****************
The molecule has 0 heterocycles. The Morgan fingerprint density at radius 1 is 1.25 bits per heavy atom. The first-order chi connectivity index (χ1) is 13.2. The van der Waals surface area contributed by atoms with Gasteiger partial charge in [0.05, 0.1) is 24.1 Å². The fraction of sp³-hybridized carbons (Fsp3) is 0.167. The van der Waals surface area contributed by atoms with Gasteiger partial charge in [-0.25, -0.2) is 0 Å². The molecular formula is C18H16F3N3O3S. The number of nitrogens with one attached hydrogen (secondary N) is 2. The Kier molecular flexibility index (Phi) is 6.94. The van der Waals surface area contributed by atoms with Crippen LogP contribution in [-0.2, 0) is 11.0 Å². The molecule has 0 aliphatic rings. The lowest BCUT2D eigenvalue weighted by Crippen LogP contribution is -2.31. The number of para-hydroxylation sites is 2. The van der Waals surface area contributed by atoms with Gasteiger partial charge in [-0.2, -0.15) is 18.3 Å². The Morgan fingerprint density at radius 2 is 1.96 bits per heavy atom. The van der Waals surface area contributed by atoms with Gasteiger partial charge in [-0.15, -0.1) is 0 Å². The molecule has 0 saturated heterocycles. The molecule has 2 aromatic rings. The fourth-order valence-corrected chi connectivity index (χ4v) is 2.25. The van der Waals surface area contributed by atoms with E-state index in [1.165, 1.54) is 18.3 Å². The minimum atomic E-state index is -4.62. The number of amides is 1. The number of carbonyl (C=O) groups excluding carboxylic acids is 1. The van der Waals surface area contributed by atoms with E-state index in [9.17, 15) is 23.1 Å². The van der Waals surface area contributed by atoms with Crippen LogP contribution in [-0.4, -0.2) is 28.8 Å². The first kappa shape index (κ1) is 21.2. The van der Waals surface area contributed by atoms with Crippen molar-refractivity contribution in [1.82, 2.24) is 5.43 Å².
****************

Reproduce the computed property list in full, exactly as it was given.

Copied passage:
The molecule has 0 heterocycles. The Morgan fingerprint density at radius 1 is 1.25 bits per heavy atom. The first-order chi connectivity index (χ1) is 13.2. The van der Waals surface area contributed by atoms with Gasteiger partial charge in [0.05, 0.1) is 24.1 Å². The fraction of sp³-hybridized carbons (Fsp3) is 0.167. The van der Waals surface area contributed by atoms with Gasteiger partial charge in [-0.25, -0.2) is 0 Å². The molecular formula is C18H16F3N3O3S. The number of nitrogens with one attached hydrogen (secondary N) is 2. The Kier molecular flexibility index (Phi) is 6.94. The van der Waals surface area contributed by atoms with Crippen LogP contribution in [-0.2, 0) is 11.0 Å². The molecule has 0 aliphatic rings. The lowest BCUT2D eigenvalue weighted by Crippen LogP contribution is -2.31. The number of para-hydroxylation sites is 2. The van der Waals surface area contributed by atoms with Gasteiger partial charge in [-0.2, -0.15) is 18.3 Å². The Morgan fingerprint density at radius 2 is 1.96 bits per heavy atom. The van der Waals surface area contributed by atoms with Gasteiger partial charge in [-0.15, -0.1) is 0 Å². The molecule has 0 saturated heterocycles. The molecule has 2 aromatic rings. The fourth-order valence-corrected chi connectivity index (χ4v) is 2.25. The van der Waals surface area contributed by atoms with E-state index in [1.165, 1.54) is 18.3 Å². The minimum atomic E-state index is -4.62. The number of amides is 1. The number of carbonyl (C=O) groups excluding carboxylic acids is 1. The van der Waals surface area contributed by atoms with E-state index in [9.17, 15) is 23.1 Å². The van der Waals surface area contributed by atoms with Crippen LogP contribution in [-0.4, -0.2) is 28.8 Å². The first kappa shape index (κ1) is 21.2. The van der Waals surface area contributed by atoms with Crippen molar-refractivity contribution in [1.82, 2.24) is 5.43 Å².